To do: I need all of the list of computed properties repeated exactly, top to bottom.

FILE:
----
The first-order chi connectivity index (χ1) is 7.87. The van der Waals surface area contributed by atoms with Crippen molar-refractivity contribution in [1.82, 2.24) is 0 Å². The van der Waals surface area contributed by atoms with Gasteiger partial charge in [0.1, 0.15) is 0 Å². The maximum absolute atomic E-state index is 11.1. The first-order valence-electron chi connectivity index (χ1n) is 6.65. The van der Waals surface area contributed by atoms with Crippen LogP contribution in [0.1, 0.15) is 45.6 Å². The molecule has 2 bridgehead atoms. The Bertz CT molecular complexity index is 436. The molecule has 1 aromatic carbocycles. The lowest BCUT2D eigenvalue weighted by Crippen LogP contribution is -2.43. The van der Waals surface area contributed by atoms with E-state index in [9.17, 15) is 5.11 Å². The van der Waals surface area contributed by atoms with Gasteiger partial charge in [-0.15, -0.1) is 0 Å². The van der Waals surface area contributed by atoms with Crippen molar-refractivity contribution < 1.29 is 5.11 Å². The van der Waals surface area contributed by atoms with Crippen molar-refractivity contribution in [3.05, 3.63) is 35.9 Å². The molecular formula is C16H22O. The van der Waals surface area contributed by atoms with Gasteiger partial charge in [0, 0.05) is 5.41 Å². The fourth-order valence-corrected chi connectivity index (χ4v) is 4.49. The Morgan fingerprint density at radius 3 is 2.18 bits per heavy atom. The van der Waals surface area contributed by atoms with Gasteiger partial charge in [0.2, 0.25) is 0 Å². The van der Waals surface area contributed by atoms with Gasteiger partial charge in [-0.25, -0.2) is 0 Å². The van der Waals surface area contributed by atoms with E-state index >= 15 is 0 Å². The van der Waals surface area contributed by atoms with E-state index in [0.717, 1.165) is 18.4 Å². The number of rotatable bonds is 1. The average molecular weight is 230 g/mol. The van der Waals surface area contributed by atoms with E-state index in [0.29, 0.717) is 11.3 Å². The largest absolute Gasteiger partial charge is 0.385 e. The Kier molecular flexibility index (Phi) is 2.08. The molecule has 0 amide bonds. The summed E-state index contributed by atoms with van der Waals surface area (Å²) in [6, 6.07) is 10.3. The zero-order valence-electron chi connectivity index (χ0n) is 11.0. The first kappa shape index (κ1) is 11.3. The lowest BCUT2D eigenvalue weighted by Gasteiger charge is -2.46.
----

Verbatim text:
The first-order chi connectivity index (χ1) is 7.87. The van der Waals surface area contributed by atoms with Crippen molar-refractivity contribution in [1.82, 2.24) is 0 Å². The van der Waals surface area contributed by atoms with Gasteiger partial charge in [0.1, 0.15) is 0 Å². The maximum absolute atomic E-state index is 11.1. The first-order valence-electron chi connectivity index (χ1n) is 6.65. The van der Waals surface area contributed by atoms with Crippen LogP contribution in [0.1, 0.15) is 45.6 Å². The molecule has 2 bridgehead atoms. The Bertz CT molecular complexity index is 436. The molecule has 1 aromatic carbocycles. The lowest BCUT2D eigenvalue weighted by Crippen LogP contribution is -2.43. The van der Waals surface area contributed by atoms with E-state index in [9.17, 15) is 5.11 Å². The van der Waals surface area contributed by atoms with Gasteiger partial charge in [-0.15, -0.1) is 0 Å². The van der Waals surface area contributed by atoms with Crippen molar-refractivity contribution < 1.29 is 5.11 Å². The van der Waals surface area contributed by atoms with Crippen molar-refractivity contribution in [3.05, 3.63) is 35.9 Å². The molecular formula is C16H22O. The van der Waals surface area contributed by atoms with Gasteiger partial charge in [0, 0.05) is 5.41 Å². The fourth-order valence-corrected chi connectivity index (χ4v) is 4.49. The Morgan fingerprint density at radius 3 is 2.18 bits per heavy atom. The van der Waals surface area contributed by atoms with Gasteiger partial charge in [0.2, 0.25) is 0 Å². The van der Waals surface area contributed by atoms with Gasteiger partial charge in [-0.25, -0.2) is 0 Å². The van der Waals surface area contributed by atoms with E-state index >= 15 is 0 Å². The van der Waals surface area contributed by atoms with E-state index in [0.717, 1.165) is 18.4 Å². The number of rotatable bonds is 1. The average molecular weight is 230 g/mol. The van der Waals surface area contributed by atoms with E-state index in [0.29, 0.717) is 11.3 Å². The largest absolute Gasteiger partial charge is 0.385 e. The Kier molecular flexibility index (Phi) is 2.08. The molecule has 0 amide bonds. The summed E-state index contributed by atoms with van der Waals surface area (Å²) in [6, 6.07) is 10.3. The zero-order valence-electron chi connectivity index (χ0n) is 11.0. The first kappa shape index (κ1) is 11.3. The lowest BCUT2D eigenvalue weighted by Gasteiger charge is -2.46.